Sveum wouldnt go into details about his breaking point, but this 10-game road trip wore everyone out. Within the past three weeks, the Cubs have played 16 of 19 games on the road and traveled 6,770 miles through the air.

We just have to be like more relaxed and do the job, Alfonso Soriano said, not try to put too much pressure on ourselves and just let it happen.

Im very surprised where we are, the way we play. Its not the talent. Its the confidence that we lost, and now we got to work to get (it) back.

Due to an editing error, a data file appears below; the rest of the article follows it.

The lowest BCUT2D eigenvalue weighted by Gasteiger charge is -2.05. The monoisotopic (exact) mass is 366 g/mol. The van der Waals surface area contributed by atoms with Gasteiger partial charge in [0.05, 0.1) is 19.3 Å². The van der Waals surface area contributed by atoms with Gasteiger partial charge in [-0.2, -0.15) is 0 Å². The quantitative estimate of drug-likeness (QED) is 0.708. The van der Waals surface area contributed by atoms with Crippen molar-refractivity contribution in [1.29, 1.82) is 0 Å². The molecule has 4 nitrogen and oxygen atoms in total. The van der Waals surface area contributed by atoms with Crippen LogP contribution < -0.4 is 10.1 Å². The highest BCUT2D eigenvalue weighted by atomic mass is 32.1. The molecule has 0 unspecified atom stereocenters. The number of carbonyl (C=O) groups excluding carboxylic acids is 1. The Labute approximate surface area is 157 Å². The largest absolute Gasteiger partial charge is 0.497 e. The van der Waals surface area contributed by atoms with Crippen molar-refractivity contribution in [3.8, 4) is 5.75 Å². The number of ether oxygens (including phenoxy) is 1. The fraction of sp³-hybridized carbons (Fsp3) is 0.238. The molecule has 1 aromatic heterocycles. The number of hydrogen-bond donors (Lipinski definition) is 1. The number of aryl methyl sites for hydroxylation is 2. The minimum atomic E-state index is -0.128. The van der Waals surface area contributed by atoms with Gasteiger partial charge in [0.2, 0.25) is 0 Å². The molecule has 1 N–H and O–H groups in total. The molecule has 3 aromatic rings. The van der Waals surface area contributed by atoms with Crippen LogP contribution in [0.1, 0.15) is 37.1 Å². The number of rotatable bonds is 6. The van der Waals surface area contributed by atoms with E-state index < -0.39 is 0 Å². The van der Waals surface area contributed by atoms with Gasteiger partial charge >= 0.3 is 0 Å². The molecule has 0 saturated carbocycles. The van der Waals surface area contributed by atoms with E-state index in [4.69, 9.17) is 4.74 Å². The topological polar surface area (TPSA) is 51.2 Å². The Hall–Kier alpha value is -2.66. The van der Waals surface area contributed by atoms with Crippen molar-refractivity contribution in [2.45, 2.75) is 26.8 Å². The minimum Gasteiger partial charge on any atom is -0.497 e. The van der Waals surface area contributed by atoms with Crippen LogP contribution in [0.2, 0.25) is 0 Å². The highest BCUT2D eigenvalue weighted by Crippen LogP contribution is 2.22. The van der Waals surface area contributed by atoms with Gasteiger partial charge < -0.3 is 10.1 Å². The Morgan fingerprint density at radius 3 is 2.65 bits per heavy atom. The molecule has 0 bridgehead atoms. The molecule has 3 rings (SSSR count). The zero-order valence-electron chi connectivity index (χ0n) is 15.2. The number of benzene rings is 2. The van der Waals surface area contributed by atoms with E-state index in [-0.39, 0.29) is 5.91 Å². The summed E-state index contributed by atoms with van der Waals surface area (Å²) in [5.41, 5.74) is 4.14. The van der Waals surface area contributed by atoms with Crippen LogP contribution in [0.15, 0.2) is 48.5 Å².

Soriano got things started with a two-out RBI double in the first inning, and went 6-for-13 with three homers as the designated hitter during this three-game interleague series against the Twins (24-35).

Dempster, who has thrown 15 consecutive shutout innings, also showcased himself, winning both games on this 2-8 road trip.

Were doing good, Dempster said. I mean, as good as can be expected.

Dempster has a 2.31 ERA through 11 starts and would be a positive addition to any clubhouse. The Cubs anticipate this being a sellers market.

We all know what Dempster is, Sveum said. The professionalism and the hard work and obviously the stuff he has on the mound to be one of the top tier guys all the time. (Given) his makeup and his work ethic and his veteran leadership, theres not too many guys like him around that have that whole package.